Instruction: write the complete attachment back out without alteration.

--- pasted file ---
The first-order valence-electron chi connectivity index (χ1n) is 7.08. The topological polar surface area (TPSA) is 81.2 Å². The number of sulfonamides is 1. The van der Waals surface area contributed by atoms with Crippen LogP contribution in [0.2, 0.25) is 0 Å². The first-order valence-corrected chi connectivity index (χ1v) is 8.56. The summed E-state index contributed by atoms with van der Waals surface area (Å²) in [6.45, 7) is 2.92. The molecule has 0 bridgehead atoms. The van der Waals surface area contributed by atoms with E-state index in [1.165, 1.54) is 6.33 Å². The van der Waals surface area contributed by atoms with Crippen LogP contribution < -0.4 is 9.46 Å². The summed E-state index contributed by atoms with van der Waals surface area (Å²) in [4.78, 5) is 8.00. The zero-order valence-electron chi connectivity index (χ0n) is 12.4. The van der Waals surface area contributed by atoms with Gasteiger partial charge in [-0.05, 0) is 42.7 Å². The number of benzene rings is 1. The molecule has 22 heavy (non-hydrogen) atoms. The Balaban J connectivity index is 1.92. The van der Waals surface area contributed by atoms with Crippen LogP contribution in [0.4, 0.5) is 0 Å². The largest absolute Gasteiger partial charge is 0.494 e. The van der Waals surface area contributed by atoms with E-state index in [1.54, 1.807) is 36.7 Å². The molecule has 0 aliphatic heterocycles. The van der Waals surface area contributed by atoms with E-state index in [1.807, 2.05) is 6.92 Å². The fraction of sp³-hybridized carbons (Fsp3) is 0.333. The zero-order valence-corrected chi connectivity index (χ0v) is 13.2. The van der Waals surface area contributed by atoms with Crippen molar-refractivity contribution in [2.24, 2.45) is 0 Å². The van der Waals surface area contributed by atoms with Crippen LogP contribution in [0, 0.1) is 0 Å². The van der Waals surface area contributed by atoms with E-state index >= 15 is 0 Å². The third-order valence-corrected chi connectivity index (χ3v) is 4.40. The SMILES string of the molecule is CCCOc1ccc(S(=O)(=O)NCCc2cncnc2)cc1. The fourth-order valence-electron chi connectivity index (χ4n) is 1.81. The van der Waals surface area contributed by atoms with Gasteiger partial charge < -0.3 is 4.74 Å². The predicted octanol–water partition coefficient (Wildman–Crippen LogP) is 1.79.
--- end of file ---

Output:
The first-order valence-electron chi connectivity index (χ1n) is 7.08. The topological polar surface area (TPSA) is 81.2 Å². The number of sulfonamides is 1. The van der Waals surface area contributed by atoms with Crippen LogP contribution in [0.2, 0.25) is 0 Å². The first-order valence-corrected chi connectivity index (χ1v) is 8.56. The summed E-state index contributed by atoms with van der Waals surface area (Å²) in [6.45, 7) is 2.92. The molecule has 0 bridgehead atoms. The van der Waals surface area contributed by atoms with E-state index in [1.165, 1.54) is 6.33 Å². The van der Waals surface area contributed by atoms with Crippen LogP contribution < -0.4 is 9.46 Å². The summed E-state index contributed by atoms with van der Waals surface area (Å²) in [4.78, 5) is 8.00. The zero-order valence-electron chi connectivity index (χ0n) is 12.4. The van der Waals surface area contributed by atoms with Gasteiger partial charge in [-0.05, 0) is 42.7 Å². The number of benzene rings is 1. The molecule has 22 heavy (non-hydrogen) atoms. The Balaban J connectivity index is 1.92. The van der Waals surface area contributed by atoms with Crippen LogP contribution in [0.4, 0.5) is 0 Å². The largest absolute Gasteiger partial charge is 0.494 e. The van der Waals surface area contributed by atoms with E-state index in [1.54, 1.807) is 36.7 Å². The molecule has 0 aliphatic heterocycles. The van der Waals surface area contributed by atoms with E-state index in [1.807, 2.05) is 6.92 Å². The fraction of sp³-hybridized carbons (Fsp3) is 0.333. The zero-order valence-corrected chi connectivity index (χ0v) is 13.2. The van der Waals surface area contributed by atoms with Crippen molar-refractivity contribution in [2.24, 2.45) is 0 Å². The van der Waals surface area contributed by atoms with Crippen LogP contribution in [0, 0.1) is 0 Å². The van der Waals surface area contributed by atoms with E-state index >= 15 is 0 Å². The third-order valence-corrected chi connectivity index (χ3v) is 4.40. The SMILES string of the molecule is CCCOc1ccc(S(=O)(=O)NCCc2cncnc2)cc1. The fourth-order valence-electron chi connectivity index (χ4n) is 1.81. The van der Waals surface area contributed by atoms with Gasteiger partial charge < -0.3 is 4.74 Å². The predicted octanol–water partition coefficient (Wildman–Crippen LogP) is 1.79.